Saturday, June 14, 2008

Bye-Bye, Birdie!

There comes a time when all good things in life must come to an end. Of course, some of those things wear out their welcome before that time comes.

Since I began raising ducks in 2006, it has been a love-hate relationship all the way. Ducks are beautiful and fascinating creatures. Watching ducklings enjoy their first experiences with water is highly entertaining and seeing them fly for the first time is always remarkable.

However, ducks, though fastidious about their personal hygiene, create an environment that is completely filthy. They are violently territorial and deplorably unintelligent. My ducks have probably brought me as many moments of frustration as of joy.

In past years, we have had very high morbidity with our ducks. Out of the initial four we purchased two years ago, only one survives today. Of the three that were hatched last year, only one survives today. This year has been dramatically different. Our hen (last year's lone remaining hatchling) laid 28 eggs. With our help, she hatched 22 ducklings, 18 of which made it to the age at which they could leave their mother. To go from 2 ducks to 20 was a bit much for us to manage. Our duck pen simply could not accommodate that number of full-size ducks. We chose two to keep, and the rest we tagged and loaded up into the van.

I must say that I do not advocate releasing domesticated animals into the wild. Animals that have imprinted on humans tend to lose too much of their flight response to survive in a predatory environment. However, in the days leading up to the release, my ducks stopped following me, would not come to me for food, and would not really eat the food I put out for them. They stayed in the water and began treating me with great suspicion. It was as if some internal switch had been flipped in them. They were ready to fly the coop. Perhaps there is an optimum window of time for the release of domestically raised wild birds. Just as they would leave their duck parents, they were ready to leave their human ones, too. Even so, I selected a very secure location for them, in a park where the level of human activity keeps predators to a minimum and where there is an existing wild population of ducks with a lack of human shyness.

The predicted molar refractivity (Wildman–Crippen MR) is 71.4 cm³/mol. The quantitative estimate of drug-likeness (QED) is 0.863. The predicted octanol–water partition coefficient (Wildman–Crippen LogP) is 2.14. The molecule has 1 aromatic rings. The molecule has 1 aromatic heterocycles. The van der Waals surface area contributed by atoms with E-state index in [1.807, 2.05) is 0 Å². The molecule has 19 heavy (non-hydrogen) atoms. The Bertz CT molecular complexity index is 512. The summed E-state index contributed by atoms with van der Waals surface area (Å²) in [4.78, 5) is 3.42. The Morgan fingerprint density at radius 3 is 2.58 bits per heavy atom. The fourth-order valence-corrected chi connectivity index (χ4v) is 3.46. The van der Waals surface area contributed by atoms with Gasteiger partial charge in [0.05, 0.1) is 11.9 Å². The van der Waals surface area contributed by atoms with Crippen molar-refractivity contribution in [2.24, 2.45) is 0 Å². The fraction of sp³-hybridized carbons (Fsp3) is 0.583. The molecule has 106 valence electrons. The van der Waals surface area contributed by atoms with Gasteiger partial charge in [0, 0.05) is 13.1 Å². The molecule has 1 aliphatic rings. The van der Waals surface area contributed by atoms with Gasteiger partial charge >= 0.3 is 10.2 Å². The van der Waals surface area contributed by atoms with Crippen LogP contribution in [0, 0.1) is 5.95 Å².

They took to their new home immediately and within minutes were following a group of older ducks--at a respectful distance, of course.

So, I admit, I was a little sad to see them go. It was the end of a big chapter in my world--my world which is a lot quieter today.


  1. I can see how this would be bittersweet. Although it very well may be good that you got a few lows in there or you might be tempted to keep them all. They have done amazingly well, and I'm sure they are loving their new habitat. Enjoy the newfound quietness.

    And I LOVE the second pic. The tree anchors it so nicely.

  2. Thanks! I wanted to crop the photo to show the ducks better, but I couldn't bring myself to chop the tree out. Anyway, it gives the better impression of how far away from me the ducks were. They didn't look back, either, just ran (swam) for it.

  3. You know, I read somewhere that when children are independent and able to easily leave home to participate in a productive independent life of their own it shows what great parents they have. I am quite sure that goes for baby ducks also. Jen, you make such a great fake mommy duck.congrats on the successful duck rearing... especially such a large group of them!